Energy and climate change Secretary Amber Rudd has detailed her plans for the UK’s energy policy in the coming years. The new policy is aimed at increasing competition, reducing energy bills for the consumer and securing adequate power generation for the country.
With the policy, the government reaffirmed its commitment to low carbon, low-cost energy sources, and it also announced plans for a consultation regarding the abolition of unabated coal-fired stations by 2025.
Moreover, during the speech at the Institute of Civil Engineers, Amber Rudd made the case for prioritising gas-fired stations in order to reduce emissions.
Amber Rudd stated:
“One of the greatest and most cost-effective contributions we can make to emission reductions in electricity is by replacing coal fired power stations with gas.
“I am pleased to announce that we will be launching a consultation in the spring on when to close all unabated coal-fired power stations.
“Our consultation will set out proposals to close coal by 2025 - and restrict its use from 2023. If we take this step, we will be one of the first developed countries to deliver on a commitment to take coal off the system.”
The Energy and Climate Change Secretary also detailed plans for more nuclear power stations, and she committed funding for three further auctions of offshore wind power projects, however, she made it clear that the industry would have to reduce its costs as there would be “no more blank cheques”.
The changes have received a mixed response. Environmental campaigners Friends of the Earth described the decision to phase out coal as “historic”. However, it also feels that the government should be focusing on renewable energy and energy efficiency as “Gas is too high-carbon for a long-term future.”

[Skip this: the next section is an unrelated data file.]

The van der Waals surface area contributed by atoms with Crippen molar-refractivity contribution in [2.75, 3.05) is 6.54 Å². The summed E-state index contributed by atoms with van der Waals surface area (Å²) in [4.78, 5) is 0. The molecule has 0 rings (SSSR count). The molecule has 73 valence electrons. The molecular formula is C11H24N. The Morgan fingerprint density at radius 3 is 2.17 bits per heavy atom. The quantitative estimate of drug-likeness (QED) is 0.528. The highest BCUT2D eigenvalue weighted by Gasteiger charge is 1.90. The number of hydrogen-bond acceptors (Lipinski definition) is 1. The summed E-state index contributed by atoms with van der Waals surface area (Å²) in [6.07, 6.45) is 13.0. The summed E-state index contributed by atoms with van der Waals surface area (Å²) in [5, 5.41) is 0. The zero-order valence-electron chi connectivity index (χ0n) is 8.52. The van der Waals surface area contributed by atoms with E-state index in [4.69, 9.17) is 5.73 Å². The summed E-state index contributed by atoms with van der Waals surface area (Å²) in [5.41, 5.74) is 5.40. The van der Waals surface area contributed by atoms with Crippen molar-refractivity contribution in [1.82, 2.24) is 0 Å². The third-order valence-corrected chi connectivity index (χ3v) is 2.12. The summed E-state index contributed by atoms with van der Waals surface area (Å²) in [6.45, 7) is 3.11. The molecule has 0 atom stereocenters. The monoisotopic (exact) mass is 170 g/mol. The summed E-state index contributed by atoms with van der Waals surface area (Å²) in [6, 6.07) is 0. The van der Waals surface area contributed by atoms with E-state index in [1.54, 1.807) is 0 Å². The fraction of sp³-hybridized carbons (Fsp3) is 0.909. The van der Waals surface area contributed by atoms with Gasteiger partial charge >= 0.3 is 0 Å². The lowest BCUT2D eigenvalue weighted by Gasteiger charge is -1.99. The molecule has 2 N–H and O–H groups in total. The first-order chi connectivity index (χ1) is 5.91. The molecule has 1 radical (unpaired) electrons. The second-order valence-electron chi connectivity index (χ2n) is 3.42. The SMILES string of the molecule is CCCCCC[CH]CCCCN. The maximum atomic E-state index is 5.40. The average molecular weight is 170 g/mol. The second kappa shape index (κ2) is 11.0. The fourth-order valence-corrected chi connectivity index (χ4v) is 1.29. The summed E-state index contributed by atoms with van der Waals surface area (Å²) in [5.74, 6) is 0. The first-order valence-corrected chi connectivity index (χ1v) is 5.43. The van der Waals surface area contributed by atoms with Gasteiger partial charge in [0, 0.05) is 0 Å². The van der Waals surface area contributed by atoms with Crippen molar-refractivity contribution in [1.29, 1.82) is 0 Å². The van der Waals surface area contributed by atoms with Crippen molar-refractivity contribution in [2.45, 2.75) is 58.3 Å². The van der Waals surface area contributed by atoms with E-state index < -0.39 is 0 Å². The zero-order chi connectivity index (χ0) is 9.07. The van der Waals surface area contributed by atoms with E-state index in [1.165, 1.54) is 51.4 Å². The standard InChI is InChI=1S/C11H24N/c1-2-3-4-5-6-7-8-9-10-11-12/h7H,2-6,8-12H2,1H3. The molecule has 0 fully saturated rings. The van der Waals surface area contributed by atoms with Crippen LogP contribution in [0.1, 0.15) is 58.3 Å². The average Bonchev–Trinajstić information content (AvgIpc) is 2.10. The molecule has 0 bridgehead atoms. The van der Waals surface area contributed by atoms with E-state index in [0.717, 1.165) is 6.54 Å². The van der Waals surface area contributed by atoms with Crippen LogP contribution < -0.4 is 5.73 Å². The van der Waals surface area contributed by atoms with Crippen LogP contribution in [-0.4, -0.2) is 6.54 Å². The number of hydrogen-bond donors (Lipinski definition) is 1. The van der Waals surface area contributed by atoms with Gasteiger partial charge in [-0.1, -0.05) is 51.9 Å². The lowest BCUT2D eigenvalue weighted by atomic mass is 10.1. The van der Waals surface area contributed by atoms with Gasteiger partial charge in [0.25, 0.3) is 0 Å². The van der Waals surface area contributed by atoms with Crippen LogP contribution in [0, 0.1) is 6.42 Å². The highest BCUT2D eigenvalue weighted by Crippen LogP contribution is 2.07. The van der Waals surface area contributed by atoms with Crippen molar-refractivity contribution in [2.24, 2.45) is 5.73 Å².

In addition, the Solar Trade Association was pleased at the decision to eliminate coal, stating:
“Phasing out coal power electricity is of course good news and was expected – this is an essential move.”
But it added:
“However it makes little sense to replace fossil coal only with fossil gas.”
Paul Barwell, CEO of the Solar Trade Association, went on to urge the government to support solar power as there was little commitment to it during the speech, and other groups were disappointed that there wasn’t greater provision for improved energy efficiency.
Moreover, many analysts argued the reduction in funding for renewable forms of energy would have a negative impact on the government’s climate change targets and could increase costs for consumers.